Muck City to Mar-a-Lago: A Tale of Palm Beach County

Author’s note: I wrote this in January of 2018 to submit for consideration for publication, possibly at The Bitter Southerner. I never finished editing it, and set it aside to continue work on other writing projects. I just rediscovered this piece and, with the subjects I wrote about now facing further hardship in the Covid-19 pandemic, it seems timely to share this. Here it is unedited as I’m now busy on mutual aid efforts with our nonprofit here in Alabama working in similar communities.

Hope y’all enjoy it.

There’s a special type of enlightenment that can be found on the roads outside of the United States interstate system. Author William Least-Heat Moon wrote a book about it called Blue Highways, using the description for the old state highways in the Rand McNally atlas. Minnie Pearl once said “Take the back roads instead of the highways” and who am I to question Minnie Pearl? I’m always up for a road trip as long as I can get off of the interstate system at times and travel along some back roads.

The drive from East Alabama to South Florida seems endless. You start out down a blue highway, US 82, in Georgia all the way down to Tifton where you hit Interstate 75. At that point you’re just getting started. Generally, the only time I am traveling to South Florida is to attend some function related to one of my wife’s high school friends and this time was no different, with the occasion being a wedding at the National Croquet Center in West Palm Beach. Anyone who truly knows me also knows that the thought of me at a croquet club is hilarious. I’m a guy who grew up in a trailer in the foothills of the Appalachians in Walker County, Alabama. We had a bored well for water until I was 12 and I didn’t eat at what we called a sit-down restaurant, a restaurant with a host/hostess and servers, until I was 18.

Regardless, my wife is great at making sure I’m ready for hoity toity soirees and I’ve grown quite accustomed to dealing with those types of events in South Florida over the past 15 years. It’s a good thing she decided to attend Auburn University or I’m quite certain we’d have never met.

As we set off on our journey southward my wife told me, “The wedding is just down the road from Donald Trump’s resort there in Palm Beach”.

I raised my eyebrows. “Mar-a-Lago? Oh well we have to go check that out!”

“No mischievous stuff you dummy. He has the secret service now”, she said with a laugh.

“I was only planning on asking directions to the nearest Piggly Wiggly, darlin’.” We both laughed knowing that was quite plausible.

‘The Real South’

On these drives through my wife’s home state I often enjoy reminding her that she grew up so far south it becomes north again. That was before I spent time in the western part of Palm Beach County.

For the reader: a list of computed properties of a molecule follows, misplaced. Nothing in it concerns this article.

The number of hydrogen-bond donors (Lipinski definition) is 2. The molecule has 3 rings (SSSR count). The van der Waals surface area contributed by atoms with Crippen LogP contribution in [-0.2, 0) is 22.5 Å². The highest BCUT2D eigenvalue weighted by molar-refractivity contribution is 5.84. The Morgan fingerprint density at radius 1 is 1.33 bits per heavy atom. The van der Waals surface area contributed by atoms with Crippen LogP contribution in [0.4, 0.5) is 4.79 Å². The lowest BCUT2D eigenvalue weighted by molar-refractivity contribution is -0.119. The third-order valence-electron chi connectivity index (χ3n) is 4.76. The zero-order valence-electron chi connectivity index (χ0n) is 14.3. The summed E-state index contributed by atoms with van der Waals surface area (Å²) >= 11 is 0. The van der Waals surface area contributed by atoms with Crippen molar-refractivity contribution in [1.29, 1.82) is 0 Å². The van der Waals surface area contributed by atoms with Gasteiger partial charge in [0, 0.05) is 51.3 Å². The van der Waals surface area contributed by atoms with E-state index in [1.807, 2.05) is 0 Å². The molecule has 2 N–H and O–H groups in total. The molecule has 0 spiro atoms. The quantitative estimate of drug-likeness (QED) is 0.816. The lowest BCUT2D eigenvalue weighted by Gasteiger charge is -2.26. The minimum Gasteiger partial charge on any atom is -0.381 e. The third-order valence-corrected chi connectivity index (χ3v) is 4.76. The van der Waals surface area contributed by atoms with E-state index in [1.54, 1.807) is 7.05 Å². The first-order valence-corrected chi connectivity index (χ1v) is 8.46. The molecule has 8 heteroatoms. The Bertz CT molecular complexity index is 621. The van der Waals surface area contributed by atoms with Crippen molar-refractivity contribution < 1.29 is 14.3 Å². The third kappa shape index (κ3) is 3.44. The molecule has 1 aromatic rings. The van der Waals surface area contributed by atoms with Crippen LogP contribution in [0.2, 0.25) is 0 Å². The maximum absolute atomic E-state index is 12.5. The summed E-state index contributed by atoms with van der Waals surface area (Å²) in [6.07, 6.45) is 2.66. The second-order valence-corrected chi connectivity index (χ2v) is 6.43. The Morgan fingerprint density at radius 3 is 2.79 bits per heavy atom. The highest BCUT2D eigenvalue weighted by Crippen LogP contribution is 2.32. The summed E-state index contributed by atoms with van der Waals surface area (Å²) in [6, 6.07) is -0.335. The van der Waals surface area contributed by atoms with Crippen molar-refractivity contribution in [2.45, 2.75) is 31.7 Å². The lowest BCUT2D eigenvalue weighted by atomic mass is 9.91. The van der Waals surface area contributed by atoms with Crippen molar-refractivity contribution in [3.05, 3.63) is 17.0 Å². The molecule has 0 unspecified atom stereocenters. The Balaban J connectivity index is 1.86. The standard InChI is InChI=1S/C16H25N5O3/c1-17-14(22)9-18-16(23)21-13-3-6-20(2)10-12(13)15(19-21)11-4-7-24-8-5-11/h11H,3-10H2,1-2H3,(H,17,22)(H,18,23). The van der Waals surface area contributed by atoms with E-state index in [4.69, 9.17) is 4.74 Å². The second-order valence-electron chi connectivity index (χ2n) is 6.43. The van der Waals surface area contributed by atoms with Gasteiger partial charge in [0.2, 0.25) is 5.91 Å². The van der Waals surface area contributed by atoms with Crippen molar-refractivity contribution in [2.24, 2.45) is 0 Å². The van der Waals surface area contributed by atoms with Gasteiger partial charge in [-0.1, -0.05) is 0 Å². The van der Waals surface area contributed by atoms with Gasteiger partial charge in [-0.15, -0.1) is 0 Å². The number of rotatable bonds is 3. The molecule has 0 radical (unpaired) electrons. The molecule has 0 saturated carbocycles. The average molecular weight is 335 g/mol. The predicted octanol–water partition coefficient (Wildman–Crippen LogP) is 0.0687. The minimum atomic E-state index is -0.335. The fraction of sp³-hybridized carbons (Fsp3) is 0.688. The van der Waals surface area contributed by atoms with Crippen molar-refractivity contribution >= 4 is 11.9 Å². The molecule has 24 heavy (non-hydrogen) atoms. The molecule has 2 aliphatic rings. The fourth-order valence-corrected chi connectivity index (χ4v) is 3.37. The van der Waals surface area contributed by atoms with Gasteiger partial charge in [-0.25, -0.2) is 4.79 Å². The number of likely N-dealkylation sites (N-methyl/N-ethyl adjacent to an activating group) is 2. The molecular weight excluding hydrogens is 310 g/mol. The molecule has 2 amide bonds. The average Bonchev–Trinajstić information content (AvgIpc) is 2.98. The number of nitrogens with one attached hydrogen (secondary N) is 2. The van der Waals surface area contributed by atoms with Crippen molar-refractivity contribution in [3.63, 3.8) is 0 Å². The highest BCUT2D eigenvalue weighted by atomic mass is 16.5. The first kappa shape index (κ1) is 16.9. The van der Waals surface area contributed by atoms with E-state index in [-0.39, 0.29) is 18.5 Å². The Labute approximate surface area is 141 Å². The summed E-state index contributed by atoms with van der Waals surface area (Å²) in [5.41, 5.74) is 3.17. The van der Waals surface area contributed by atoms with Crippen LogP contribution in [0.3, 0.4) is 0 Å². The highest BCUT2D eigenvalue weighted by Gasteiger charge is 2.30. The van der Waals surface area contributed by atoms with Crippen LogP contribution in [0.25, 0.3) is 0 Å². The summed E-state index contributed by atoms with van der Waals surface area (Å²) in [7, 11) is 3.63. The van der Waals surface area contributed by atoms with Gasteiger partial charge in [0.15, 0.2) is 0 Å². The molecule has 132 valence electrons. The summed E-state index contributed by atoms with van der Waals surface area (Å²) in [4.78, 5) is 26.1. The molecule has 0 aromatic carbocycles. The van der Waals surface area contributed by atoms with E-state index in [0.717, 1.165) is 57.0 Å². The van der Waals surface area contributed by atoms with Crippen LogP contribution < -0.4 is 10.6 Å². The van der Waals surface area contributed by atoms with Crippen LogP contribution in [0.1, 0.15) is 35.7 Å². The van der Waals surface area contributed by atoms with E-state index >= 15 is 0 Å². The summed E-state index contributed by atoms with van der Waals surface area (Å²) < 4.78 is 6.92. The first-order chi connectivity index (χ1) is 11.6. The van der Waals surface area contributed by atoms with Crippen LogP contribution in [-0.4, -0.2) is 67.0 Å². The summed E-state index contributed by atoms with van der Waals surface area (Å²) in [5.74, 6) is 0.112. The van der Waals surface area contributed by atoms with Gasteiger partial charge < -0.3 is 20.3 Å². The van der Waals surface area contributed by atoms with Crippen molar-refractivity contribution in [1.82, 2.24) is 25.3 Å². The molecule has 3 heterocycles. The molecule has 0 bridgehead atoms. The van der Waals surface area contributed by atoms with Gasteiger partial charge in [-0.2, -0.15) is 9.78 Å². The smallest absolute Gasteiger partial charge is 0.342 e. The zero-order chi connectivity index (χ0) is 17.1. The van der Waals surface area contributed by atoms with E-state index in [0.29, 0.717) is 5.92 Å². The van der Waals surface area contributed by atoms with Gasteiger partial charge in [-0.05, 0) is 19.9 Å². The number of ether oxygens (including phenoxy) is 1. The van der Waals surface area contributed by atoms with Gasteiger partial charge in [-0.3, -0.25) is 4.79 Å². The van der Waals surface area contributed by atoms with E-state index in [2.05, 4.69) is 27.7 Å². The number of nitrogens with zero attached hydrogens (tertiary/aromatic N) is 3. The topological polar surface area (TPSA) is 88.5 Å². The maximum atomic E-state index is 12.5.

I joke about South Florida but when I’m talking to people across the south I’m struck by the number of them who don’t consider much of Florida “the real south”. To most folks I’ve met it’s just a vacation destination. I once heard singer songwriter, Christopher Paul Stelling tell a crowd in Alabama “I’m from Daytona Beach, Florida and YES I’m a southern musician. Florida, contrary to popular belief, is a part of the south.” He recently laid out Florida’s southern credentials to me. “First, the bad: We were a member of the confederate states in the Civil War. Secondly, though, the good is that we gave the world the southern rock bands Molly Hatchet, .38 Special, and Lynyrd Skynyrd. Oh and there’s Tom Petty too. End of discussion.”

For some odd reason the wilds of the state of Florida don’t seem truly southern to some outside of the state- but that’s especially true for South Florida from Palm Beach to Miami. There’s a section of that region, however, that is overlooked in history. It is no different than many other areas of the southeastern US where generations of southerners have eked out a living from the land and many others have suffered due to the consequences of simply being born the wrong color.

The Everglades were drained there decades ago which allowed farming in the areas around the lake. Poor migrant workers came in by the thousands. The sugar industry has thrived for decades in the fertile soil in the western part of the county of Palm Beach far from the wealth of the coast there. It’s a hardscrabble area where people have dealt with struggle and strife for generations.